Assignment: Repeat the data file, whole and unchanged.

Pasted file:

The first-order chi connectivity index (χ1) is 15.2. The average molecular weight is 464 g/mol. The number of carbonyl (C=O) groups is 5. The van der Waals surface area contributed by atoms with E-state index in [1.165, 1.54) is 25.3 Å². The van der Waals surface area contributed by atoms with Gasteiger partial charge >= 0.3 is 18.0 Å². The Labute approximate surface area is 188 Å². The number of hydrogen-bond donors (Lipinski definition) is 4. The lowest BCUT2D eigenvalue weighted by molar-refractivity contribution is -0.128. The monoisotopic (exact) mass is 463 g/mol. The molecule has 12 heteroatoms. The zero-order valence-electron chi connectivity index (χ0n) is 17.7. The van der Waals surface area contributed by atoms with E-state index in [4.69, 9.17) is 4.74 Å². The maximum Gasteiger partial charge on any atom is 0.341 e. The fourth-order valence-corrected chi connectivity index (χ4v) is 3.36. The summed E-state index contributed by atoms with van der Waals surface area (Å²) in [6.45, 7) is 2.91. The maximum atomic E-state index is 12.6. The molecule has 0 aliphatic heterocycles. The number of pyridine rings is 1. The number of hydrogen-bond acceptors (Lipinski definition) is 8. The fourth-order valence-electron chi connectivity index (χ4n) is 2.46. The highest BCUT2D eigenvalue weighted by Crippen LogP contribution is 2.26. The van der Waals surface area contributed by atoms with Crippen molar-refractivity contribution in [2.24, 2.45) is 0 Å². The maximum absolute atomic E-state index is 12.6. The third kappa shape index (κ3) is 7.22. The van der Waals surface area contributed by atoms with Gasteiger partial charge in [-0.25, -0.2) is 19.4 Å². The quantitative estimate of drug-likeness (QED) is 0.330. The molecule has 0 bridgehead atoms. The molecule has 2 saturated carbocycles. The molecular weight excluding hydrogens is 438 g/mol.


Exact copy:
The first-order chi connectivity index (χ1) is 15.2. The average molecular weight is 464 g/mol. The number of carbonyl (C=O) groups is 5. The van der Waals surface area contributed by atoms with E-state index in [1.165, 1.54) is 25.3 Å². The van der Waals surface area contributed by atoms with Gasteiger partial charge >= 0.3 is 18.0 Å². The Labute approximate surface area is 188 Å². The number of hydrogen-bond donors (Lipinski definition) is 4. The lowest BCUT2D eigenvalue weighted by molar-refractivity contribution is -0.128. The monoisotopic (exact) mass is 463 g/mol. The molecule has 12 heteroatoms. The zero-order valence-electron chi connectivity index (χ0n) is 17.7. The van der Waals surface area contributed by atoms with E-state index in [4.69, 9.17) is 4.74 Å². The maximum Gasteiger partial charge on any atom is 0.341 e. The fourth-order valence-corrected chi connectivity index (χ4v) is 3.36. The summed E-state index contributed by atoms with van der Waals surface area (Å²) in [6.45, 7) is 2.91. The maximum atomic E-state index is 12.6. The molecule has 0 aliphatic heterocycles. The number of pyridine rings is 1. The number of hydrogen-bond acceptors (Lipinski definition) is 8. The fourth-order valence-electron chi connectivity index (χ4n) is 2.46. The highest BCUT2D eigenvalue weighted by Crippen LogP contribution is 2.26. The van der Waals surface area contributed by atoms with Crippen molar-refractivity contribution in [2.24, 2.45) is 0 Å². The maximum absolute atomic E-state index is 12.6. The third kappa shape index (κ3) is 7.22. The van der Waals surface area contributed by atoms with Gasteiger partial charge in [-0.25, -0.2) is 19.4 Å². The quantitative estimate of drug-likeness (QED) is 0.330. The molecule has 0 bridgehead atoms. The molecule has 2 saturated carbocycles. The molecular weight excluding hydrogens is 438 g/mol.